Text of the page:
[MPlayer-users] help needed, mplayer repeats audio frames at the end of video

David Bolen db3l.net at gmail.com
Sun Dec 14 20:53:01 CET 2014

Reimar Döffinger <Reimar.Doeffinger at gmx.de> writes:

> Your patch only works for any looping after the AO uninit was called, which
> seems to happen with very few drivers only as nobody has reported that
> yet (which drivers do you use?).

Not sure if by drivers you mean mplayer or Windows.  On the mplayer
side, for me, it's only ever shown up with ao_dsound.  I first ran into
it in 2009 (when I did report and try patching it but misunderstood how
the DirectSound API worked), and fell back to working with ao_win32

As for system sound drivers, I believe I've had it happen with both
Intel and Realtek, on both XP and Windows 7.  Always onboard video.  I
also have some Conexant systems but not sure I ever tested on them.
It's a while back, but the problem files if played through Windows Media
Player were fine on the same systems.

I will say that my problem files are just a tiny portion of my media, so
the vast majority has no problem.  The ones I do have are locally
generated animations and/or special effects.  So maybe the problem
source files just aren't that common overall.

> The issue here is that it will loop for as much time as the video is
> longer than audio, which in theory could be hours.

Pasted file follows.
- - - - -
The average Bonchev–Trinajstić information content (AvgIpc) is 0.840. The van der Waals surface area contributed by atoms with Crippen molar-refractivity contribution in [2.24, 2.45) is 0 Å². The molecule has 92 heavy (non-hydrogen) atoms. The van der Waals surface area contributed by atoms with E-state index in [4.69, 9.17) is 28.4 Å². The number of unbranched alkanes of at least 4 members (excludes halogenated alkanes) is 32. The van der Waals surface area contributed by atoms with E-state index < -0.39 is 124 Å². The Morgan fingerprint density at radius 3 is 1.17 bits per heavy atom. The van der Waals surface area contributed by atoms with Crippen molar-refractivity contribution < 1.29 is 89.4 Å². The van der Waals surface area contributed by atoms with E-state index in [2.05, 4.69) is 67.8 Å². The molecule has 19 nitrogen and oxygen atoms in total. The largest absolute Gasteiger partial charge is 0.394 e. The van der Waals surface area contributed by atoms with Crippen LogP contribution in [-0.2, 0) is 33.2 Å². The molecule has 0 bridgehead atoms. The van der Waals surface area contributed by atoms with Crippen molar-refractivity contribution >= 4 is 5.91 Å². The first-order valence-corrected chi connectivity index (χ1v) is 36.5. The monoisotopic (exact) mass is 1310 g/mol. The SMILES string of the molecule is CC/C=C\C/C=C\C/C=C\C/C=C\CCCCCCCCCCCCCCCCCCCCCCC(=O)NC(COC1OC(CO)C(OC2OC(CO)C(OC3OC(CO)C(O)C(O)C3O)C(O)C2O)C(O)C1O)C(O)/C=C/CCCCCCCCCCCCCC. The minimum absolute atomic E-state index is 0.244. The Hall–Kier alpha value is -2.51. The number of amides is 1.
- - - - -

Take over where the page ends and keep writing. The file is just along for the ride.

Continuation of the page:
Hmm, I don't think it should, at least not once uninit is called.  I'm
only looping long enough to exhaust the playable portion of the ring
buffer (through write_offset).  It's just that there's no way to
explicitly trigger or wait for that exact point (that I found), so I
fell back to the polling loop.  The silence was then because polling was
inherently imprecise.

> As for your patch, calling IDirectSoundBuffer_GetStatus is pointless
> after your changes as you always use DSBPLAY_LOOPING flag, so it
> should always report as playing.

But playing is stopped (IDirectSoundBuffer_stop) once the wait loop
exits.  The original final GetStatus loop to then to exhaust any last
bit of audio.  If I recall, without it the audio was sometimes truncated,
probably due to buffering within the system or audio driver itself.

> Also a easier "solution" might be to just not loop at all but use
> a fixed "usec_sleep(get_delay() * 1000 * 1000);" instead, possibly
> with a tiny bit of 0 padding.

I thought so too initially, but it's hard to get the timing right, or at
least it was for me.  I would still end up with artifacts right at the
end (hard to remember, but I don't think full loops but still very
audible glitches) or truncation if the timing is cut too tight.

So then the tricky part is padding away the glitch - but you could have
a completely full ring buffer when you start, in which case it's not
safe to pad anything up front until some of it has been processed.
Which then leads you to needing to wait for at least some room to free
up, which leads back to a polling loop again, or at least special case
handling of the full or nearly full buffer case.

BTW, I wasn't necessarily suggesting that this needs to be accepted as a
mainline patch (its crudeness is one of the reasons I hadn't submitted
it at the time), but was just offering it as a possible workaround for
the OP while awaiting a better solution.

-- David

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